Opioid receptors (version 2019.4) in the IUPHAR/BPS Guide to Pharmacology Database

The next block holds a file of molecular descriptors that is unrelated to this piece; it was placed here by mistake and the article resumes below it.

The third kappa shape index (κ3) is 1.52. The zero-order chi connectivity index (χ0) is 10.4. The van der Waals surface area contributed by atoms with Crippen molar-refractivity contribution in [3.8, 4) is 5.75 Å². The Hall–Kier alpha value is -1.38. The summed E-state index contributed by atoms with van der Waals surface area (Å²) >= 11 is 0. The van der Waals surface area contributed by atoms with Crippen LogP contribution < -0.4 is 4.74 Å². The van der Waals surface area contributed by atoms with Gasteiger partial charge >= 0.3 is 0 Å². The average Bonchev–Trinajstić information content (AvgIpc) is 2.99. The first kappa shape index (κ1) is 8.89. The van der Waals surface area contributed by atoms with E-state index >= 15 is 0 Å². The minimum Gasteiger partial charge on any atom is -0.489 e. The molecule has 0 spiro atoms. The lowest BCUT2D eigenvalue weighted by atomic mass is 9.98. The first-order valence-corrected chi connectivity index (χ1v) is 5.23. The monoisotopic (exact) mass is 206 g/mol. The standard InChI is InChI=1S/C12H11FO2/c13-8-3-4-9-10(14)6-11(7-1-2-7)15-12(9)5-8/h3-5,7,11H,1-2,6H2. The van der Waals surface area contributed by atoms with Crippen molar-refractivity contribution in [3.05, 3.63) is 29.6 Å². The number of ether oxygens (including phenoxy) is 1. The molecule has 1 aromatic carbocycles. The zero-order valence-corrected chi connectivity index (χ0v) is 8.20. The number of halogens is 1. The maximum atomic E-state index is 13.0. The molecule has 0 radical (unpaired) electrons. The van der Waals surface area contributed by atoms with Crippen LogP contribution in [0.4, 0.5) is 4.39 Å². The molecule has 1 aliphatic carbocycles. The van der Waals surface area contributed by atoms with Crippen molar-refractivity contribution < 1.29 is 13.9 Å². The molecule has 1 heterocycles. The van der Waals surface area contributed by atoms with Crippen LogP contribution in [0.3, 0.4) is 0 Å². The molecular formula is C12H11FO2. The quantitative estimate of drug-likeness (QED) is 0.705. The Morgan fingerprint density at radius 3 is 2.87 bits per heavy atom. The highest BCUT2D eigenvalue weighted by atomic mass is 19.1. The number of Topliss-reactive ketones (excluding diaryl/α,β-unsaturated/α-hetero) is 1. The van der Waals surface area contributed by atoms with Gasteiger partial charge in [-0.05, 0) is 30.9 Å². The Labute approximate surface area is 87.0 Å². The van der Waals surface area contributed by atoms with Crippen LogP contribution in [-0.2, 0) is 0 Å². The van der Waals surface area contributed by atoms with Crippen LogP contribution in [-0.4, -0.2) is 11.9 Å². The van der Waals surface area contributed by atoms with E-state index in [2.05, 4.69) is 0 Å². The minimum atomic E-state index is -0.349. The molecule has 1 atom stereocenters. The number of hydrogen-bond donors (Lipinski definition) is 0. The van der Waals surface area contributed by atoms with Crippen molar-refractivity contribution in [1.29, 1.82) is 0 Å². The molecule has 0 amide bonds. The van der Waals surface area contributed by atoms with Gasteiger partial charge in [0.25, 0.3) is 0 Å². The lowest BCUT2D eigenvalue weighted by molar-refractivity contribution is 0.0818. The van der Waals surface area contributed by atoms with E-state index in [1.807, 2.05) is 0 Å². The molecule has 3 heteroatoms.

Opioid and opioid-like receptors are activated by a variety of endogenous peptides including [Met]enkephalin (met), [Leu]enkephalin (leu), β-endorphin (β-end), α-neodynorphin, dynorphin A (dynA), dynorphin B (dynB), big dynorphin (Big dyn), nociceptin/orphanin FQ (N/OFQ); endomorphin-1 and endomorphin-2 are also potential endogenous peptides. The Greek letter nomenclature for the opioid receptors, μ, δ and κ, is well established, and NC-IUPHAR considers this nomenclature appropriate, along with the symbols spelled out (mu, delta, and kappa), and the acronyms, MOP, DOP, and KOP. [116, 96, 88]. The human N/OFQ receptor, NOP, is considered 'opioid-related' rather than opioid because, while it exhibits a high degree of structural homology with the conventional opioid receptors , it displays a distinct pharmacology. Currently there are numerous clinically used drugs, such as morphine and many other opioid analgesics, as well as antagonists such as naloxone, however only for the μ receptor.
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